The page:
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Rep. Thornberry Warns Lack of U.S. Military Readiness is Costing Lives

House Armed Services Committee chairman Rep. Mac Thornberry (R-Texas)

Speaking before the release of the Heritage Foundation’s 2018 Index of U.S. Military Strength, the chairman of the House Armed Services Committee said the American public would be shocked to know about the same number of people died in recent military accidents than were killed by a lone gunman firing into an outdoor concert crowd in Las Vegas.

Rep. Mac Thornberry, (R-Texas), said the fatal collisions of guided-missile destroyers USS Fitzgerald and USS John S. McCain that killed 17 sailors and the crash of a Marine KC-130T aircraft that killed 15 Marines and a sailor as examples of the decline of the armed forces’ capacity, capability and readiness.

In the Navy, he specifically mentioned 100-hour workweeks and an unrealistic operational tempo as barriers to fielding an effective force.

The Heritage Index changed the overall assessment of Navy’s overall readiness from “strong” to “marginal” because of the string of accidents, said Heritage’s Dakota Wood.

Likewise, the Marine Corps readiness has been hampered by “a dramatic shortage in usable aircraft and pilots.” Overall, he said the Marine Corps is “under-strength relative to taskings.”

The index said the military’s readiness in decline, leaving the armed forces capable of resolving favorably one regional conflict” but allowing an “opportunistic power” to rise in another, Wood said.

As a result, the American military “has become a one-war force.”

In the past, Heritage’s Index put the United States military as “marginal,” Wood said it “is trending toward weak.” He added the decline is not new. Defense spending has been falling since the end of the Cold War with the collapse of the Soviet Union in the early 1990s.

Thornberry noted Congress has played a role in this decline, starting with its inability to pass a budget on time. Again this year, the government is operating under a Continuing Resolution [CR] limiting how and when the Pentagon and the services can spend the money authorized and appropriated to them. The combined defense budget for the coming fiscal year is just under $700 billion. The fiscal year began on Oct. 1; the continuing resolution covers government spending into December.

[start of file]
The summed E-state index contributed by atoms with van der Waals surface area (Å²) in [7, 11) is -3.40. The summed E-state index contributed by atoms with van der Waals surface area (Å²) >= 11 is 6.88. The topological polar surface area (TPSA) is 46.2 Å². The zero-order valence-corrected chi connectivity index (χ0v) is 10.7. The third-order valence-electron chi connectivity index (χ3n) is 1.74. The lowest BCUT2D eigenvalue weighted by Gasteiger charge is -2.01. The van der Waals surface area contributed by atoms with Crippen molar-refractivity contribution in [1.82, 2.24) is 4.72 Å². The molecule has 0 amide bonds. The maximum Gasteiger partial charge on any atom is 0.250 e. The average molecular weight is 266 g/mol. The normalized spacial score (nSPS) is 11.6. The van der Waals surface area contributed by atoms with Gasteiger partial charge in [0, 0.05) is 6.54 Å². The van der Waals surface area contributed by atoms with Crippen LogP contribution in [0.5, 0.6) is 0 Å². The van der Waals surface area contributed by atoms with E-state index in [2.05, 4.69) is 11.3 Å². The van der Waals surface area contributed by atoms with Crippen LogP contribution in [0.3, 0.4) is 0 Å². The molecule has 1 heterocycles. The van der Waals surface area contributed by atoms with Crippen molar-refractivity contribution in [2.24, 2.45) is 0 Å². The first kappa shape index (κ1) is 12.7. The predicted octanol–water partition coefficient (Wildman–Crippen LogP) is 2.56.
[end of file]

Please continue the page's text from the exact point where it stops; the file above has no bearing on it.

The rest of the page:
“Every single day of a CR does damage.” Thornberry said the effects are “felt immediately” in maintenance and reduced training, including flight and steaming hours. He said the House, Senate and Trump administration are “moving together … to solve the problem” of declining military strength but it will not be changed overnight.

Wood said a correction in the trend will take a decade or more and if it is not addressed the authors of the index see a “death spiral” from sustainability in a high-end conflict to current readiness to modernization.

In answer to an audience question on the impact of the Budget Control Act of 2011, Thornberry said, “I would get rid of all the caps on defense and domestic” spending. Wood said the impact on the armed forces has “only worsened by BCA” creating “a spiral of problems.”

Thornberry added there is a growing consensus in Congress not only to increase spending but eliminate the sequestration provisions of the 2011 law.

Wood, in detailing the report, said it concentrates on Europe, the Middle East and Asia and deals only with hard power, which does not include quality of personnel, logistics or even cyber.

By that measure to successfully resolve a major regional conflict and at least deter another, the United States would need a fleet of between 345 and 350 ships, 36 battalions of Marines, 50 Army Brigade Combat Teams and Air Force with 1,200 tactical fighters.

He added, “This is not a futures document, but it is “like getting a report card of your kid in school.” The index is based on open-source documents are presented as chapter footnotes.

As to why cyber was not included in the report, Wood said, “I don’t know how to measure cyber” and “can’t know its value” and “is used in combat.”